Any environmentalist occasionally tempted (and I admit I've been one of them in the past) to use one off weather events to highlight the risks of climate change would be advised to pick up a copy of today's Times.
There, under the headline "Global warming? Scotland sees its best snow in a decade" (it's the question mark that I really love), is an article from Scotland Correspondent David Lister detailing how Scotland's five ski resorts are enjoying "once-in-a-generation" spring skiing conditions.
The implication in the headline is that the high levels of snow enjoyed this winter provide some sort of evidence that global warming is not happening.
Now, this is of course utterly nonsensical - although only in the same way as taking a single flood as evidence that climate change is happening is nonsensical.
The fact is that any commentator or business that tries to link individual floods or hurricanes to climate change invites both critics of climate change science and sensation seeking headline writers to do exactly the same thing with those one off weather events that appear to run contrary to global warming.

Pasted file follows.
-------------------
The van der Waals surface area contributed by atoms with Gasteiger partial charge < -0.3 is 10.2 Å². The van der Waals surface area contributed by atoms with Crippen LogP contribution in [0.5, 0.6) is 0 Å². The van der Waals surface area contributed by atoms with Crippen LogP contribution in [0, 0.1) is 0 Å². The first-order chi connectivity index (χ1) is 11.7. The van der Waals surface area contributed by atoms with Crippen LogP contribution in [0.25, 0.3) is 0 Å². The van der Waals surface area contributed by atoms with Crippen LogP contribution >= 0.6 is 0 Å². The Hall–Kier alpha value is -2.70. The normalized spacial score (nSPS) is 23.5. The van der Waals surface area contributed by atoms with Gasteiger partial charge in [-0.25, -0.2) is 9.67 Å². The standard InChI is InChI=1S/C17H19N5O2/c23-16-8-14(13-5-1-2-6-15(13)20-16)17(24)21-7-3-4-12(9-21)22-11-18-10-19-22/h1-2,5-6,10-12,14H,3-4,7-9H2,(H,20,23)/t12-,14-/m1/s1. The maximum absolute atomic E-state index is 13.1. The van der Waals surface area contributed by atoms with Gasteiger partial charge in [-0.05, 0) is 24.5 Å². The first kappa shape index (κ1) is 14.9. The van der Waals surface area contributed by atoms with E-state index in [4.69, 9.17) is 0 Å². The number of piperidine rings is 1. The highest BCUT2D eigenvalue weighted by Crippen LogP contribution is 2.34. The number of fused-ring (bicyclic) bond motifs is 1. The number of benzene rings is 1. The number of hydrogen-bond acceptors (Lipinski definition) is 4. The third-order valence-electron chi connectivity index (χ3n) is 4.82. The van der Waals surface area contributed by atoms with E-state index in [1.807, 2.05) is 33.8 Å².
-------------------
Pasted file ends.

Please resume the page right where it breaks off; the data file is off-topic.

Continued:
The only way to assess the risks and realities of climate change is with long term data sets that show a clear and present warming trend – anything else is junk science.
In fairness to The Times it hints at this reality itself in the story, albeit circuitously, noting that while the Cairngorm resort is now expecting 60,000 skier days for the season this is a massive fall on the 150,000 to 200,000 skier days it consistently enjoyed when it was in its prime 30 years ago. Moreover, the resort has only just managed to break even over the last six years and will still only expect to make a modest profit this year.
Scotland's skiing industry may well be enjoying a good year, but those are the long term data sets it should really be worried about.
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